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    Mailing Lists: What works, what doesn’t?

    • Kathleen MoriartySecurity Area Director

    18 Aug 2014

    The IETF has had another lively discussion about mailing list usage in the mailing list, followed by a long plenary debate on how to make it more useful to the community.

    Thanks to those of you who stuck out the long discussion Wednesday night, providing insight and ideas to improve from the current state.  These discussions can be painful, but necessary to figure out how we evolve with time. 

    A few things seemed apparent during the session:

    • IETF participants in the mailing list are passionate and appreciate use of that forum.   The number of active users is relatively small for the size of our community.
    • On the other hand, many are turned away from the list, seeing it as a time suck, high noise to signal ratio, and too aggressive.  These folks are very unlikely to join again.
    • The list is not an ideal venue for newcomers.  Moderation might help, but changes in culture of the list would take a year or more to be effective and noticeable to others.
    • Younger newcomers see mailing lists as archaic; perhaps a focus on change to the list to attract newcomers won’t meet our goals?
    • Ideally, feedback during the last call process would be increased because of discussions on the mailing list.  For the most part, that is not happening.  Perhaps that is okay for at least some drafts, demonstrating that drafts are good at that stage of the process.

    What are we trying to accomplish?

    • Provide a forum for IETF-wide discussions on relevant topics including last call comments, proposed policy and process changes.
    • Ensure discussion forums exist and are archived, supporting transparency goals of the IETF.
    • Increase exposure for soon-to-be published drafts for both reviews and awareness.
    • Improve the quality of Internet standards, which requires a culture that fosters retention of newcomers.

    The IETF discussion list is not meeting these goals.  Many find the IETF list painful, so they avoid it.  We still need the list as some find it very helpful and enjoy working in mailing lists.  Many in the IETF community contributed helpful comments during the Toronto Administrative Plenary, and several possibilities emerged.  What if we continued use of the mailing list for community-wide discussions to avoid any controversy and experimented with new communication methods to serve the other purposes, that currently do not work well through the list?  We want to attract and retain newcomers and at least the younger ones think the use of mailing lists is archaic.  Complementary to discussion forums, we could consider the use of new communication methods may also increase awareness of IETF protocols and thus the understanding of relevance to the larger community (twitter, see below).  Many of us, including me, are quite comfortable with the datatracker and existing tools, the following suggestions are not necessarily targeted towards those comfortable with the current set of tools.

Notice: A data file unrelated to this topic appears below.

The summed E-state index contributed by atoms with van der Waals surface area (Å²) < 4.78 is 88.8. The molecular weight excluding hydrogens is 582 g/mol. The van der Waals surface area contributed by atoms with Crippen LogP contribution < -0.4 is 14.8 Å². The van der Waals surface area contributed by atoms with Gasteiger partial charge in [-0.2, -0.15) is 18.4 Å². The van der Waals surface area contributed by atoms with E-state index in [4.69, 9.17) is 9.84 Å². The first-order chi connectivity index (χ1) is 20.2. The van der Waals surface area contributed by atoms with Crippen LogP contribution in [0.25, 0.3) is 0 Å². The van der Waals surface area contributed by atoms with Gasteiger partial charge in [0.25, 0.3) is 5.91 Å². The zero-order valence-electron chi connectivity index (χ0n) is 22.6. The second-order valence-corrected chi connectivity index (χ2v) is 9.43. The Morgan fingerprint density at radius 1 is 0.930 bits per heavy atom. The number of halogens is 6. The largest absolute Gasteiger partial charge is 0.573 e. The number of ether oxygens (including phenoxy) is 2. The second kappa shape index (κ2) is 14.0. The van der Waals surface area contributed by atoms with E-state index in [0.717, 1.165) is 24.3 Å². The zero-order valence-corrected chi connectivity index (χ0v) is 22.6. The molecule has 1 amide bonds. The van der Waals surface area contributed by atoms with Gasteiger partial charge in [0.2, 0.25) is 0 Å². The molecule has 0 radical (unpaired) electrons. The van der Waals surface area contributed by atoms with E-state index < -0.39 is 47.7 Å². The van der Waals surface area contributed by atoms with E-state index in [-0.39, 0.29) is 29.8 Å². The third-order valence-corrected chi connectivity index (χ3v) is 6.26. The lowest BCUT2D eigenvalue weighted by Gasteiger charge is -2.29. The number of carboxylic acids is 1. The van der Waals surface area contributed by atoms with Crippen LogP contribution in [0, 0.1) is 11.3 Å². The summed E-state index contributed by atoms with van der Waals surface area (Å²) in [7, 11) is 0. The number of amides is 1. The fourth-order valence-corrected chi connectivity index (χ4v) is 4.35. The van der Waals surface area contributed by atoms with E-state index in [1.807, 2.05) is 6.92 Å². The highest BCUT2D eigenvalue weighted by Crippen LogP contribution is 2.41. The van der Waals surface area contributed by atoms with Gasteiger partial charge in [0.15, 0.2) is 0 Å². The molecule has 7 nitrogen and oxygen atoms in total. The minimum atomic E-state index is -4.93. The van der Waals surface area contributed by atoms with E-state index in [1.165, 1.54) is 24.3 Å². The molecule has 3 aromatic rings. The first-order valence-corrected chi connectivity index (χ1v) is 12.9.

Possible experiments:

    • Create a twitter account to announce both working group and IETF-wide last calls.  Those interested can either look at the twitter feed once a week to make sure they didn’t miss something, while those that follow it may choose to retweet drafts relevant to their followers.  Discussions would be directed to mailing lists or another tool as appropriate, and twitter use would be strictly a marketing tool.
    • Create an organized site to maintain a current list of drafts in working group and IETF last call.  The site should be modern and include social aspects as to attract newcomers and experts in specific areas who may not necessarily be regular IETF attendees (yet).  Ideally, the site would include easy ways to contribute comments, even to support comments posted by others or provide a simple statement of support for the work.  There should be one place to look at all comments during last call for the draft editors, shepherds, and others.  If we experimented with such a model, to Adrian Farrel’s point, we would need to ensure ease of commenting and debating comments in a structured and traceable way.

    Authenticated edit access with traceability for changes (add, remove, etc.) on the new services would be necessary, to prevent the tools from becoming as ‘entertaining’ (and ultimately ineffective) as the use of Etherpad in the Toronto Administrative plenary. :-)

    (Kathleen’s opinions, not an IESG statement of any sort.)

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